By Rachel Aiello

OTTAWA — With more businesses moving out of hibernation, Prime Minister Justin Trudeau said the federal government will continue to roll out targeted financial assistance and expand existing commitments, saying that seeing as many Canadian businesses reopen as possible will be key to the overall economy’s well-being.

This comes with Wednesday’s double-barrelled announcement that large companies impacted by the current economic downturn can now apply to access multi-million dollar loans, and that landlords will soon be able to apply for the commercial rent relief program with the promise of a quick turnaround on funding.

These programs will roll out as more economic and social activities are being restarted because the pandemic curve is flattening across the country.
And while some restrictions are starting to be cautiously loosened, in many cases it doesn’t mean a return to business as usual, meaning that even though the gradual restart is “welcome news” as the prime minister said, it comes “not without its challenges.”

Many companies are facing a new reality, whether their workspaces need to be modified to contend with physical distancing requirements, having to find ways to make money while fewer customers are spending, or facing the challenge of purchasing new equipment to satisfy the heightened need for disease control measures, such as plexiglass barriers and face masks.

“People need help getting back on their feet,” Trudeau said. “Your business matters to your employees and to our country. In fact, it matters to our whole economy, so a concern for you is a concern for us too.”

He said getting the economy into better shape is going to hinge on as many businesses as possible making it through the pandemic.

“We know that if many businesses aren’t able to make ends meet and do go under at this point, it’ll be a lot slower to pick up the economy and that’ll be bad for Canadians,” he said.

Adding to this, Chief Public Health Officer Dr. Theresa Tam issued a new national stance on ongoing public health measures on Wednesday. She said that adherence to hand washing, physical distancing and cough etiquette will need to continue through the summer as the “bare minimum” efforts taken. She is also now recommending wearing non-medical masks any time physical distancing can’t be maintained.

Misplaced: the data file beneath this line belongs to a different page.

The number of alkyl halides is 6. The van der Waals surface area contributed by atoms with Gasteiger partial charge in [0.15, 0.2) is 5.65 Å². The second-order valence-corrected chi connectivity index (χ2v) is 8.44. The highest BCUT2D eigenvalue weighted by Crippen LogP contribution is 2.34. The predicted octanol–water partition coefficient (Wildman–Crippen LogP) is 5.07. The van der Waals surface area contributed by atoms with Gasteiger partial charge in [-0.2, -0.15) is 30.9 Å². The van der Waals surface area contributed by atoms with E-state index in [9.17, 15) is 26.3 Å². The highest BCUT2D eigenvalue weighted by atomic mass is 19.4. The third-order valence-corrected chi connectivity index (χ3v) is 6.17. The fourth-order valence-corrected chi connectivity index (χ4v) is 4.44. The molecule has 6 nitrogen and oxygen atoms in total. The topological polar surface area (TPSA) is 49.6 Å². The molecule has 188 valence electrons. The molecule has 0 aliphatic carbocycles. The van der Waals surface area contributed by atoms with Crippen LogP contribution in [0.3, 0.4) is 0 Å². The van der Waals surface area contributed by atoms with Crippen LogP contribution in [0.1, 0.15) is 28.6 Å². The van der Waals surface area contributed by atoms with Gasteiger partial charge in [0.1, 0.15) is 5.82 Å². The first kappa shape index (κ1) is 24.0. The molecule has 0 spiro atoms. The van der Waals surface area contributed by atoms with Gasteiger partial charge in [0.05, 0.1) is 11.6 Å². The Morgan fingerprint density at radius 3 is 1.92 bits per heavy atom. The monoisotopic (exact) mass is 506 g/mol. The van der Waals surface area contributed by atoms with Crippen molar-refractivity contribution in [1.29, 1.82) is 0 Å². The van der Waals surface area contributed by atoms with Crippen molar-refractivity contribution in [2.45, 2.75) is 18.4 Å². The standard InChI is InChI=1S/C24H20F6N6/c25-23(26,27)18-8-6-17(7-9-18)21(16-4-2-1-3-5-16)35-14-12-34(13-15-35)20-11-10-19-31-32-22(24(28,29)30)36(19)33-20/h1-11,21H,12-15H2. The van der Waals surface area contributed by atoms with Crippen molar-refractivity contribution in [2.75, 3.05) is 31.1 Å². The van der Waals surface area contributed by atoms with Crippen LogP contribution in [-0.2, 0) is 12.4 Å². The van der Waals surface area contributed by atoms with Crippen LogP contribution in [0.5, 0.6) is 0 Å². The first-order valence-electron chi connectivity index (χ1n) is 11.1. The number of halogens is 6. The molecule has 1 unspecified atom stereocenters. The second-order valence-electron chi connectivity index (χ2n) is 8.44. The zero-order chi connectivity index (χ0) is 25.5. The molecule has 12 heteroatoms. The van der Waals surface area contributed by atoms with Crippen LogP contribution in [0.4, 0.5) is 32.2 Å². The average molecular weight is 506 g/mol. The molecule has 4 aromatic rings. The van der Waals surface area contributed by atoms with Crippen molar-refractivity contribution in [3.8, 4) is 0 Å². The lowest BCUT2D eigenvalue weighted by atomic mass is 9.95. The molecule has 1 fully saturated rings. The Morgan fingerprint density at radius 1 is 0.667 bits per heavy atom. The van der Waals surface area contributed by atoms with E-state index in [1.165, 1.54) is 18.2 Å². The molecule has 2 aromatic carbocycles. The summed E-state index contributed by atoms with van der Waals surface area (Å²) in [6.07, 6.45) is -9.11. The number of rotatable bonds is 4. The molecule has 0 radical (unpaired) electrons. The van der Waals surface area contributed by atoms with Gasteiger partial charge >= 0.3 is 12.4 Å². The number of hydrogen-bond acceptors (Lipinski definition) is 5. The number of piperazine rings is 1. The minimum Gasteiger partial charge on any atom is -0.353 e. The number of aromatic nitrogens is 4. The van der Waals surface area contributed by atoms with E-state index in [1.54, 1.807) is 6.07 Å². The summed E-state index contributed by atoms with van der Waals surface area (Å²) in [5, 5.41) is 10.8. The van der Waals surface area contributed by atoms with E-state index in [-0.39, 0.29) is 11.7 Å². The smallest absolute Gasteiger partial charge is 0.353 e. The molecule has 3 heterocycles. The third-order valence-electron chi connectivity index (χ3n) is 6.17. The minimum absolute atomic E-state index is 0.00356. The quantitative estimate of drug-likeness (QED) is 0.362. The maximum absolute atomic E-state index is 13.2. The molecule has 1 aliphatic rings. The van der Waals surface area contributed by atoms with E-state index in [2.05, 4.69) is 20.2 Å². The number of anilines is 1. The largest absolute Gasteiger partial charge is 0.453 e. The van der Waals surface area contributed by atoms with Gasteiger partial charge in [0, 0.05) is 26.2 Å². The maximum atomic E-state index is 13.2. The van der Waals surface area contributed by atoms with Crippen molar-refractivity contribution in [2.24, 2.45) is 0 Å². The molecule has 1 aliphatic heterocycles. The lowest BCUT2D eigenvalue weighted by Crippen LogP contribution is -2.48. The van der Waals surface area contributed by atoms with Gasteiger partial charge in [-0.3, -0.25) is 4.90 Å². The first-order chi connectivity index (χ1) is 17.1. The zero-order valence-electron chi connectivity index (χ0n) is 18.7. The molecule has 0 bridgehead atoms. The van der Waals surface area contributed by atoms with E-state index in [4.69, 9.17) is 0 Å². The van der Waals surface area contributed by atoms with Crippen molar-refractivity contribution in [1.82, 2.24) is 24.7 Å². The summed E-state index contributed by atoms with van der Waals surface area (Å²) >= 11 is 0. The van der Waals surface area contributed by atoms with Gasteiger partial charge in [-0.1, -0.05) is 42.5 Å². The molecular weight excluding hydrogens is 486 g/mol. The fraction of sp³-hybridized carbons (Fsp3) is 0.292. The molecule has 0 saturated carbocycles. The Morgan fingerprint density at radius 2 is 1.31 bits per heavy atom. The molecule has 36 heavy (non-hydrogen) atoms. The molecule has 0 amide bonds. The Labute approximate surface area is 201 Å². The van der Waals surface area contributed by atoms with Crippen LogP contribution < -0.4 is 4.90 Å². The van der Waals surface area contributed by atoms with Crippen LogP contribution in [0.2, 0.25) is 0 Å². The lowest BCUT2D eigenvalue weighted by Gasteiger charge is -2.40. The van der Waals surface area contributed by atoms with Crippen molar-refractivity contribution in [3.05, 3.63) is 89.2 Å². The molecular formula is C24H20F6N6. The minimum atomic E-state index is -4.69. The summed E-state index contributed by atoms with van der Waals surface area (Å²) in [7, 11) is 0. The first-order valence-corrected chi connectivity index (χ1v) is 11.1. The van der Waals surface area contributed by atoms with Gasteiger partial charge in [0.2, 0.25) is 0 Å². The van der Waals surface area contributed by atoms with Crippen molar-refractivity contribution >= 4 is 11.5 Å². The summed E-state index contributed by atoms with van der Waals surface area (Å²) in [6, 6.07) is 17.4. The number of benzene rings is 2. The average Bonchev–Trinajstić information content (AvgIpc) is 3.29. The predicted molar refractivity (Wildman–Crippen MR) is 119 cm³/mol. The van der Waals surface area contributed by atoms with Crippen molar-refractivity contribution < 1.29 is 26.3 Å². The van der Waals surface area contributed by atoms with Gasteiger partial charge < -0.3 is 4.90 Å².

She said that while this is not the “grand reopening” some Canadians may have hoped for, the precautions need to continue over the summer to buy Canada more time to prepare “whatever may come this fall and winter,” and to continue to research treatment and vaccine options.


Ahead of Trudeau’s address, Finance Minister Bill Morneau offered new details on the promised multi-million dollar loan program.

Called the Large Employer Emergency Financing Facility (LEEFF), big companies across most sectors will now be able to apply to access millions in additional liquidity to keep their operations going and avoid bankruptcy.

The program is intended to be a short-term offering until these firms can access traditional market financing, the government said Wednesday.

Eligible companies are those who can demonstrate having a “significant impact” on the Canadian economy, by having a large workforce or operation in Canada, and commit to keeping their domestic business activities alive with the assistance of the loan.

As already announced, eligible companies have annual revenues of $300 million or higher and are seeking loans of $60 million or more. Businesses in the financial sector are not eligible, nor are any firms convicted of tax evasion in the past. Morneau said there is no upper limit on these loans.

The loans are being offered for the next 12 months, and the size of each loan offered will vary on a case-by-case basis dependent on a businesses’ need.

The application process includes a non-disclosure agreement and companies can apply as long as the “current economic situation persists.”

The large loans come with a series of uniform terms and conditions that Morneau said are aimed at protecting Canadian taxpayers.